Disney World at 50: A Magical Celebration

By Mary Ann DeSantis

Photography courtesy of Walt Disney World®

Walt Disney World has grown immensely in the five decades since it opened but the magic is still there, especially as its golden anniversary celebration begins.

The most magical place on earth is celebrating its 50th anniversary, and those “kids” who were among the first to visit Disney World’s Magic Kingdom in the early 1970s are now returning with grandchildren in tow. The family experience is what Walt Disney always wanted for his theme parks — a place where the young at heart of all ages could laugh and play and learn together, as his brother Roy remarked at the opening day dedication.

“The World’s Most Magical Celebration” — as Disney has named its 18-month anniversary observance — will mark the major milestone with new experiences at all four theme parks that now comprise Walt Disney World Resort in Orlando, Fla.

​“Back in ’71, there was one park, the Magic Kingdom, which was a smaller scaled-down experience,” says Disney historian Aaron Goldberg, who remembers his own first visit to Disney World in the early ’80s as a 6- or 7-year-old. “In some ways, it’s vastly different with more options now, but the core Disney magic is still there. The customer service and smiling faces are still there.”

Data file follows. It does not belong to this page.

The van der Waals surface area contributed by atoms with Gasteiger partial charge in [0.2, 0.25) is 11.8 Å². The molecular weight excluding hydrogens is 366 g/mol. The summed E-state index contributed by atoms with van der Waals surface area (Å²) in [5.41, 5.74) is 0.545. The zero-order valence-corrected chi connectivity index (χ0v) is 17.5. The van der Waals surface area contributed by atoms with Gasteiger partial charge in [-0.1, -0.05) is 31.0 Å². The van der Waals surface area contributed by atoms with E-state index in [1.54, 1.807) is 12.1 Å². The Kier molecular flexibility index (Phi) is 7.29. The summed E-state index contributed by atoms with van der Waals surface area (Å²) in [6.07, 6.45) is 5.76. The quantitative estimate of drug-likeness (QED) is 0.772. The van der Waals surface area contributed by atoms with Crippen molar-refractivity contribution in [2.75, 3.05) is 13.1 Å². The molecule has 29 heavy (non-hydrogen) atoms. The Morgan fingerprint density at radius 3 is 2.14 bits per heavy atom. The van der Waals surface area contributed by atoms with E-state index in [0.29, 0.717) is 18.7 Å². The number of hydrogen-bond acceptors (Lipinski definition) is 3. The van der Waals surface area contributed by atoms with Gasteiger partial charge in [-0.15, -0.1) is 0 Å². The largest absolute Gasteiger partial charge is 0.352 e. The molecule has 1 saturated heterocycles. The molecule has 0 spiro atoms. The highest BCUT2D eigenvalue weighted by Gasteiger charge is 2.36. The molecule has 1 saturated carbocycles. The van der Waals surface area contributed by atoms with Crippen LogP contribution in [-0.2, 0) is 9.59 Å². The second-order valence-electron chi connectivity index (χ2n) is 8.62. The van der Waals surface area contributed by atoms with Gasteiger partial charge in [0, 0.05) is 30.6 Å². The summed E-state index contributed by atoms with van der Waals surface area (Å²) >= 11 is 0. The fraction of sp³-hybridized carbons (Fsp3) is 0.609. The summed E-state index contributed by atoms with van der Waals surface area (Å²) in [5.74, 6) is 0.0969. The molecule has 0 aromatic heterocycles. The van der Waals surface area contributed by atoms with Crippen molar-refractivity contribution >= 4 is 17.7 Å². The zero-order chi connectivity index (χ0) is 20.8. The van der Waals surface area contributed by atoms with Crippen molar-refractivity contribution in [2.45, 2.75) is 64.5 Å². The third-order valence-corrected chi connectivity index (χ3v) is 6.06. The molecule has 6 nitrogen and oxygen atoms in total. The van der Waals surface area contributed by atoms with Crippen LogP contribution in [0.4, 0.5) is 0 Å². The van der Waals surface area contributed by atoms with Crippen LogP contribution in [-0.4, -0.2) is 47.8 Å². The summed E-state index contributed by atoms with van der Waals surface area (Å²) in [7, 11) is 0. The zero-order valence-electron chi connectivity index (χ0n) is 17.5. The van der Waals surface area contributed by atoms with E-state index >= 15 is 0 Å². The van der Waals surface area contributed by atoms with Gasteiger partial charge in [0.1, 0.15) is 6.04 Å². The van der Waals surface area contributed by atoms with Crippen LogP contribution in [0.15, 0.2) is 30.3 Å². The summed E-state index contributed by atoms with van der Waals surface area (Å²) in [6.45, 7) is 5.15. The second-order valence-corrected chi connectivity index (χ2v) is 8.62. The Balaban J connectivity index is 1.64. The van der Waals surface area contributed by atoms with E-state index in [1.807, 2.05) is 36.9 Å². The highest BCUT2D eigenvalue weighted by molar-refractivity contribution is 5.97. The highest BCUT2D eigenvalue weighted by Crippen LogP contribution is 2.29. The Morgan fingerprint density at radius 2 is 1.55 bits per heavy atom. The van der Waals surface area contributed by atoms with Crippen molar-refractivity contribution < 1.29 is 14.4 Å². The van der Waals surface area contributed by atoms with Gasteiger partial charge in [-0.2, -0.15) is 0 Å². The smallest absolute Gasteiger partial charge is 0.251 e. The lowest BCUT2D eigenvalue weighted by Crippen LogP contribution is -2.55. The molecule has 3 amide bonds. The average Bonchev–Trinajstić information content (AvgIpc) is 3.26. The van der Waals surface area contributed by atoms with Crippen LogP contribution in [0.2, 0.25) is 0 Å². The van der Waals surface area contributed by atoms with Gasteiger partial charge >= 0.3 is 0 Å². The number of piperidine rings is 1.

One of those original smiling faces on opening day, Oct. 1, 1971, was DeSoto writer Pamela A. Keene, who was a sophomore at Stetson University in DeLand, Fla., at the time. She and some classmates were recruited to dance in the opening parade after several weeks of rehearsals.

​“We danced all the way down Main Street to Cinderella Castle,” remembers Keene, who later worked on weekends at Disney’s Fantasyland while she was a student. “I thought it was the most wonderful thing that happened to me to get to work there.”

At the time, Keene found it hard to believe that a second Disney venture — the first being Disneyland in California — was opening almost in her backyard. “It is amazing to think how it has since become an international destination,” she says of the Orlando park. “It was a magical place to work, and I think the heart of Disney is still there.”

While the magical experience still exists, some things have changed. Visiting Disney World, or any of the theme parks, requires a lot more planning than it did 50 years ago when families could just show up at the gates. Today, reservations must be made in advance and park hopping (visiting more than one park in a day without paying an extra fee) is currently not allowed.

“One of the major changes from 1971 to today is you really have to plan the trip now. Fifteen or 20 years ago you could wing it, but you can’t do that anymore,” advises Goldberg, author of the books, “The Wonders of Walt Disney’s World” and “Buying Disney’s World.”